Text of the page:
With respect to those things, however, of which there is a certain use, it is possible to use them well or ill. But wealth is among the number of things useful. And he uses everything in the best manner, who possesses the virtue pertaining to each thing. He, therefore, will use wealth in the best manner, who has the virtue pertaining to riches; and he is the liberal man. The use, however, of riches appears to be expense and donation; but the accepting and preservation of riches, is rather possession. Hence, it is more the province of a liberal man to give to those to whom it is proper, than to receive whence it is proper, and not to receive whence it is not proper. For it is more the province of virtue to benefit than to be benefited, and to perform things which are beautiful, than not to perform things which are base. It is not, however, immanifest, that to giving, to benefit and to act beautifully are consequent; but to receiving, to be benefited, or not to act basely. Thanks, also, are presented to the giver, but not to the receiver; and praise is rather bestowed on the former than the latter. It is, likewise, more easy not to receive than to give; for men are less willing to bestow what is their own, than not to receive what belongs to another. Those, also, who bestow are called liberal; but those who do not receive, are not praised for liberality, but are no less praised for justice. Those, however, who receive, are not very much praised. But of all those who are loved on account of virtue, the liberal are nearly beloved the most; for they benefit others; and this consists in giving. The actions, however, according to virtue are beautiful, and are for the sake of the beautiful. The liberal man, therefore, gives for the sake of the beautiful, and gives rightly; for he gives to those to whom it is proper, and such things as are proper, and when it is proper, and whatever other particulars are consequent to giving rightly; and this he does either delectably, or without pain. For that which is conformable to virtue is delectable or without pain, but is in the smallest degree painful. But he who gives to those to whom it is not proper, or not for the sake of the beautiful, but from some other cause, is not liberal, but must be called by some other name. Nor is he liberal who gives with pain; for such a one would prefer riches to a beautiful action; but this is not the province of a liberal man. Nor does the liberal man receive from whence it is not proper to receive; for neither is such a kind of receiving the province of one who does not honour riches. Neither will the liberal man be readily disposed to ask a favour; for it is not the province of him who benefits, to be benefited easily. But he will take whence it is proper; as, for instance, from his own possessions, not as a thing beautiful, but as necessary, in order that he may have the means of giving. Nor will he neglect his own affairs, because he wishes, through these, to supply the wants of certain persons. Nor will he give to any casual persons, in order that he may have to give to those to whom it is proper, and when it is proper, and where it is beautiful to give. It is, likewise, very much the province of a liberal man, so to exceed in giving, as to leave but little for himself; for it is the property of a liberal man not to consider himself. But liberality is denominated according to the property which is possessed; for the liberal does not consist in the multitude of gifts, but in the habit of the giver; and this habit gives according to the means of giving. Nothing, however, hinders but that he may be a more liberal man who gives fewer things, if he gives them from less means. But those persons appear to be more liberal, who have not acquired property themselves, but have received it from others; for they have had no experience of want, and all men are more attached to their own works, as is evident in parents and poets. It is not, however, easy for the liberal man to be rich, since he is neither anxious to receive nor preserve wealth, but is more disposed to give, and does not honour riches on their own account, but for the sake of giving. Hence, also, fortune is accused, because those who most deserve to be, are in the smallest degree, wealthy. This, however, does not happen unreasonably; for it is not possible that he should be rich, who pays no attention to the means of obtaining wealth; as is also the case in other things. Nevertheless, the liberal man will not give to those to whom he ought not, nor when he ought not, and other things of the like kind; for if he did, he would no longer act conformably to liberality; and by thus consuming his wealth improperly, he would not have the means of giving to those to whom he ought to give. For as we have said, he is a liberal man who spends according to his property, and on things on which he ought to spend; but he who exceeds (his means) in spending, is a prodigal. Hence, we do not call tyrants prodigals; for it does not seem to be easy by gifts and expenses to exceed the abundance of their possessions. Since, therefore, liberality is a medium which is conversant about giving and receiving riches, the liberal man will give and spend on things on which he ought, and as much as he ought, as well in small things as in great; and he will thus act willingly, and with pleasure. He will likewise receive whence it is proper, and such things as he ought to receive. For since this virtue is a medium about giving and receiving, he will do both these in such a way as is proper; since a receiving of this kind is consequent to giving equitably; but a receiving which is not of this kind, is the contrary. Things, therefore, which are consequent may subsist together in the same thing; but it is evident that contraries cannot. But if it should happen to the liberal man that he should spend beyond what he ought, and beyond what is becoming, he will be pained, yet moderately, and in such a manner as is proper. For it is the province of virtue to be pleased and pained with those things with which it is proper to be so, and in such a way as is proper. The liberal man, also, is very pliable in pecuniary contracts. For he may be injured, since he does not honour riches; and he is more indignant if he has not spent what he ought, than pained if he has spent what he ought not; for he does not assent to Simonides.' But the prodigal errs, also, in these things. For he is neither pleased nor pained with things with which he ought, nor as he ought; but this will be more evident as we proceed.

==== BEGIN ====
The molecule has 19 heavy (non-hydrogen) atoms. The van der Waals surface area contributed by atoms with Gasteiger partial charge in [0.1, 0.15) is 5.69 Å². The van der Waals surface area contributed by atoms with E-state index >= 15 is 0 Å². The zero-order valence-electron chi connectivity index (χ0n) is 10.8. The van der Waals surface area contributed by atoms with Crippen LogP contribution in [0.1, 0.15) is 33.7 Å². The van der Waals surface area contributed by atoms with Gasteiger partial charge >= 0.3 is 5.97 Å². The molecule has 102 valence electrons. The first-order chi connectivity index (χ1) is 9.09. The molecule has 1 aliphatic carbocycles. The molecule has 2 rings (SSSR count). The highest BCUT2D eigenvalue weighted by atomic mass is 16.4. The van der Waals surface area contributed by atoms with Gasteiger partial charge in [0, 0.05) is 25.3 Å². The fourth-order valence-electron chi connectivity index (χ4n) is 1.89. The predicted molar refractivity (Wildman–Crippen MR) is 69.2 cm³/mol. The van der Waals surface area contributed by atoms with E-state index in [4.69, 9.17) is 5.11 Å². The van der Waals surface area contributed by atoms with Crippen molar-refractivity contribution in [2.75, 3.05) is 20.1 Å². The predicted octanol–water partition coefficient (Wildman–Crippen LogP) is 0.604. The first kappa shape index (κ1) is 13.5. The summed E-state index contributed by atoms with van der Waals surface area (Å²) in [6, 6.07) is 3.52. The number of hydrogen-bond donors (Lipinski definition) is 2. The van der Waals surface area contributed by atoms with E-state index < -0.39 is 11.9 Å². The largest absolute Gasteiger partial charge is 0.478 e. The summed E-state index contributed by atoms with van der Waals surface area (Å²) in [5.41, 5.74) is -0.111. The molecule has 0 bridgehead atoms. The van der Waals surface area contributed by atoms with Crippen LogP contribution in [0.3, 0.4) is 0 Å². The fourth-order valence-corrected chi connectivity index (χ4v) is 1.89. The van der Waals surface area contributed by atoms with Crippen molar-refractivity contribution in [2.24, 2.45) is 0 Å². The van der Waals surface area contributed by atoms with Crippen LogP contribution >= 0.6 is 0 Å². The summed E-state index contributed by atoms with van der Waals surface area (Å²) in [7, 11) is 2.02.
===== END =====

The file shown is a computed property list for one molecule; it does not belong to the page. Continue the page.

It has, however, been observed by us, that prodigality and illiberality are excesses and defects; and in two things, viz. in giving and receiving. For we place expense in the same class with giving. Prodigality, therefore, exceeds in giving and not receiving, but it fails in receiving. And illiberality fails, indeed, in giving, but exceeds in receiving, except in small things. The peculiarities, therefore, of prodigality cannot be very much conjoined. For it is not easy for him who receives nothing, to give to every one; since the property of those private individuals rapidly fails, who also appear to be prodigals. For a man of this description does seem to be better, though not much, than the illiberal man; for he is easily cured by age, and by want, and may arrive at the medium. For he has the properties of the liberal man; since he gives, and does not receive; yet neither as he ought, nor in a becoming manner. If, therefore, he should happen to be accustomed to this, or in some other way should be changed, he would become liberal; for he would give to those to whom it is proper, and would not receive whence it is not proper. Hence, the prodigal does not appear to be depraved in his manners; for it is not the property of a bad, or ignoble, but of a stupid man, to exceed in giving and not receiving. But the who is prodigal after this manner, appears to be much better than the illiberal man, for the above-mentioned reasons, and also because the one benefits many, but the other no one, and not even himself. The multitude of prodigals, however, as we have said, receive whence they ought not, and according to this are illiberal. But they become prompt to receive, because, through being willing to spend, they are unable to do this with facility; for the means of spending rapidly fail them. Hence, they are compelled to procure money elsewhere; but at the same time, because they pay no attention to the beautiful in conduct, they receive negligently, and from every one indiscriminately. For they desire to give; but it is of no consequence to them how, or whence they give. On this account, neither are their gifts liberal; for they are not beautiful, nor for the sake of this very thing the beautiful in conduct, nor are they bestowed as they ought to be; but sometimes they cause those to be rich who ought to be poor, and give nothing to men whose manners are moderate, but bestow much, on flatterers, or those who are the means of procuring them any other pleasures. Hence, also, most of them are intemperate; for as they spend their money easily, they likewise spend profusely, on things of an intemperate nature; and because they do not live with a view to the beautiful in conduct, they incline to pleasures. The prodigal, therefore, unless he is corrected, falls into these vices; but by care and diligence, he may arrive at the medium, and to what is becoming in conduct.